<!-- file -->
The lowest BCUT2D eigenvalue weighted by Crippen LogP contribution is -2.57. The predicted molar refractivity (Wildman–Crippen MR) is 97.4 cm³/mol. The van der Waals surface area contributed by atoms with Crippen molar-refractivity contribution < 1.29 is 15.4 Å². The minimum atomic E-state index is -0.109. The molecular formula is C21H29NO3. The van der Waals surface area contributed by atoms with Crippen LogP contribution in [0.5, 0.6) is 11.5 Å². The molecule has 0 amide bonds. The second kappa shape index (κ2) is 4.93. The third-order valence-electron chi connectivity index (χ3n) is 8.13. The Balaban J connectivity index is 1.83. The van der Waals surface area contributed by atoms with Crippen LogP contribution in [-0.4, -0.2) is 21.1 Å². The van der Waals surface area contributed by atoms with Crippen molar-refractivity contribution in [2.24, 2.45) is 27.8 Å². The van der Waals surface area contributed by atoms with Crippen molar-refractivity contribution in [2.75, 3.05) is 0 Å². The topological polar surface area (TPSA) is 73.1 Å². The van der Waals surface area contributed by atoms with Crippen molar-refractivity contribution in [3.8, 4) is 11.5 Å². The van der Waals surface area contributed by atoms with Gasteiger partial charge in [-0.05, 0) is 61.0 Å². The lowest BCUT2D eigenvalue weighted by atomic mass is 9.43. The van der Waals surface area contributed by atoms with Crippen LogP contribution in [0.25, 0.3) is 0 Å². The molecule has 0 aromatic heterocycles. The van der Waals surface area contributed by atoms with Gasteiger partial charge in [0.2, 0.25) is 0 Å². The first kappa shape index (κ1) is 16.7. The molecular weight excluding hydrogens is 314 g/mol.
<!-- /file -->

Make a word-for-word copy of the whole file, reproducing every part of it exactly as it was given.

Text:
The lowest BCUT2D eigenvalue weighted by Crippen LogP contribution is -2.57. The predicted molar refractivity (Wildman–Crippen MR) is 97.4 cm³/mol. The van der Waals surface area contributed by atoms with Crippen molar-refractivity contribution < 1.29 is 15.4 Å². The minimum atomic E-state index is -0.109. The molecular formula is C21H29NO3. The van der Waals surface area contributed by atoms with Crippen LogP contribution in [0.5, 0.6) is 11.5 Å². The molecule has 0 amide bonds. The second kappa shape index (κ2) is 4.93. The third-order valence-electron chi connectivity index (χ3n) is 8.13. The Balaban J connectivity index is 1.83. The van der Waals surface area contributed by atoms with Crippen LogP contribution in [-0.4, -0.2) is 21.1 Å². The van der Waals surface area contributed by atoms with Crippen molar-refractivity contribution in [2.24, 2.45) is 27.8 Å². The van der Waals surface area contributed by atoms with Crippen molar-refractivity contribution in [2.75, 3.05) is 0 Å². The topological polar surface area (TPSA) is 73.1 Å². The van der Waals surface area contributed by atoms with Crippen molar-refractivity contribution in [3.8, 4) is 11.5 Å². The van der Waals surface area contributed by atoms with Gasteiger partial charge in [-0.05, 0) is 61.0 Å². The lowest BCUT2D eigenvalue weighted by atomic mass is 9.43. The van der Waals surface area contributed by atoms with Crippen LogP contribution in [0.25, 0.3) is 0 Å². The molecule has 0 aromatic heterocycles. The van der Waals surface area contributed by atoms with Gasteiger partial charge in [0.2, 0.25) is 0 Å². The first kappa shape index (κ1) is 16.7. The molecular weight excluding hydrogens is 314 g/mol.